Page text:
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Using a Tension and Time Graph for Your Story

Although, not everyone likes the idea of mapping out their story before they even start writing, I do think having structure-based visuals are helpful in looking at the overall arc of your piece. Amongst the most impactful to my personal writing has been the tension and time graph.

See Below:


As you can see, on the left you have the level of tension where the bottom would be no tension, and the top would be the highest level of tension. Then, you have the time in the story in which these moments occur in your story. Each crisis can also be mapped out so that you have a birds eye view of how each of these affect the larger arc of the piece.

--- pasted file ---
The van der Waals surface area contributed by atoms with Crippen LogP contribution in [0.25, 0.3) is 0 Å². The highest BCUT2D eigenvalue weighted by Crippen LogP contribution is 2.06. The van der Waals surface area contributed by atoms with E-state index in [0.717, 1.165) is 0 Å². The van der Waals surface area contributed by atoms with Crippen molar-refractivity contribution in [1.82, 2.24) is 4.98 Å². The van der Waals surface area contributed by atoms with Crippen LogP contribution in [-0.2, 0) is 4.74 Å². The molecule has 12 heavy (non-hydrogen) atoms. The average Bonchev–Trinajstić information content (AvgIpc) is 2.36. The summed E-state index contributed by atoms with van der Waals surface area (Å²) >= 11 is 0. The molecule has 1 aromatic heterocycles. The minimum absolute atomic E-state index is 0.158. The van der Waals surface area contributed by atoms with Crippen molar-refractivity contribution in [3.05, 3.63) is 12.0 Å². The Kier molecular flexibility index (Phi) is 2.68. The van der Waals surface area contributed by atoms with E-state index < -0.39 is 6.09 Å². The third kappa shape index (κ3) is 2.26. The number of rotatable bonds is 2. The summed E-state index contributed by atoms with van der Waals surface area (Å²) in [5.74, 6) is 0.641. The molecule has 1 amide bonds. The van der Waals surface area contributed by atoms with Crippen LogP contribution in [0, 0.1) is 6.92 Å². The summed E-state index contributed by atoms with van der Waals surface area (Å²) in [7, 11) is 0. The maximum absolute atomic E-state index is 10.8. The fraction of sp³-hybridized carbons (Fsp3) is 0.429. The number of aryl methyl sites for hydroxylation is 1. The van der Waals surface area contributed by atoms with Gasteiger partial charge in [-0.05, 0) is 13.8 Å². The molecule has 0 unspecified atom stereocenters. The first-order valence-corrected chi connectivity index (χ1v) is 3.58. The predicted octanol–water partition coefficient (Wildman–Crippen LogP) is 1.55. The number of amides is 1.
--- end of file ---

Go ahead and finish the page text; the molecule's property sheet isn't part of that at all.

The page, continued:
While this works very similarly to mapping out each moment of crisis, I also like to name my scenes so that I can make additional notes. Whereas, Scene 1 might be "Diner scene" or Scene 2 might be "First confrontation." Overall, the key should be to use these type of graphs to determine how tense your scenes are, at what point in the story they take place, and the rate at which they occur.

In doing so, you will also have a better idea of where you need to cut back, need to add more release of expectation, etc.